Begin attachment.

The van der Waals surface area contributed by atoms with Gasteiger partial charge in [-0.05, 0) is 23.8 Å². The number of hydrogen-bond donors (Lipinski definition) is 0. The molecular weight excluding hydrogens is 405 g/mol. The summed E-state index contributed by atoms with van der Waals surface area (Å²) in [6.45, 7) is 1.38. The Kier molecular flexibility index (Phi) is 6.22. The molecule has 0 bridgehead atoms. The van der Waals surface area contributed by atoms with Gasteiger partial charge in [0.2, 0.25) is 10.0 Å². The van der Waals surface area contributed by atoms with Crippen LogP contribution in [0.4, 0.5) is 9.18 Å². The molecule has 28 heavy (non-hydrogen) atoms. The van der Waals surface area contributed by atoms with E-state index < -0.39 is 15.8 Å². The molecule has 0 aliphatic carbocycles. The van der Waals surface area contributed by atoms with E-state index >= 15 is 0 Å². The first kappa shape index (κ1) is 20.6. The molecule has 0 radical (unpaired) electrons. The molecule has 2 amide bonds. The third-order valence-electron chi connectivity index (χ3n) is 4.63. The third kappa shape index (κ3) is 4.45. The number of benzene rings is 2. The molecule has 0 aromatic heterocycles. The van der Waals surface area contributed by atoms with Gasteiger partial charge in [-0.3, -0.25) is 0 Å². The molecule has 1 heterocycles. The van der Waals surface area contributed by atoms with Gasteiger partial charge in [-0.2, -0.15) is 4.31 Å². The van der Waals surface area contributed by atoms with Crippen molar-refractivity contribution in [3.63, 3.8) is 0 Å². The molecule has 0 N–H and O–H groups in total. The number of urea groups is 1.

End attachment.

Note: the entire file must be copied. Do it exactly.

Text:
The van der Waals surface area contributed by atoms with Gasteiger partial charge in [-0.05, 0) is 23.8 Å². The number of hydrogen-bond donors (Lipinski definition) is 0. The molecular weight excluding hydrogens is 405 g/mol. The summed E-state index contributed by atoms with van der Waals surface area (Å²) in [6.45, 7) is 1.38. The Kier molecular flexibility index (Phi) is 6.22. The molecule has 0 bridgehead atoms. The van der Waals surface area contributed by atoms with Gasteiger partial charge in [0.2, 0.25) is 10.0 Å². The van der Waals surface area contributed by atoms with Crippen LogP contribution in [0.4, 0.5) is 9.18 Å². The molecule has 28 heavy (non-hydrogen) atoms. The van der Waals surface area contributed by atoms with E-state index < -0.39 is 15.8 Å². The molecule has 0 aliphatic carbocycles. The van der Waals surface area contributed by atoms with E-state index >= 15 is 0 Å². The first kappa shape index (κ1) is 20.6. The molecule has 0 radical (unpaired) electrons. The molecule has 2 amide bonds. The third-order valence-electron chi connectivity index (χ3n) is 4.63. The third kappa shape index (κ3) is 4.45. The number of benzene rings is 2. The molecule has 0 aromatic heterocycles. The van der Waals surface area contributed by atoms with Gasteiger partial charge in [-0.3, -0.25) is 0 Å². The molecule has 1 heterocycles. The van der Waals surface area contributed by atoms with Gasteiger partial charge in [-0.2, -0.15) is 4.31 Å². The van der Waals surface area contributed by atoms with Crippen molar-refractivity contribution in [3.63, 3.8) is 0 Å². The molecule has 0 N–H and O–H groups in total. The number of urea groups is 1.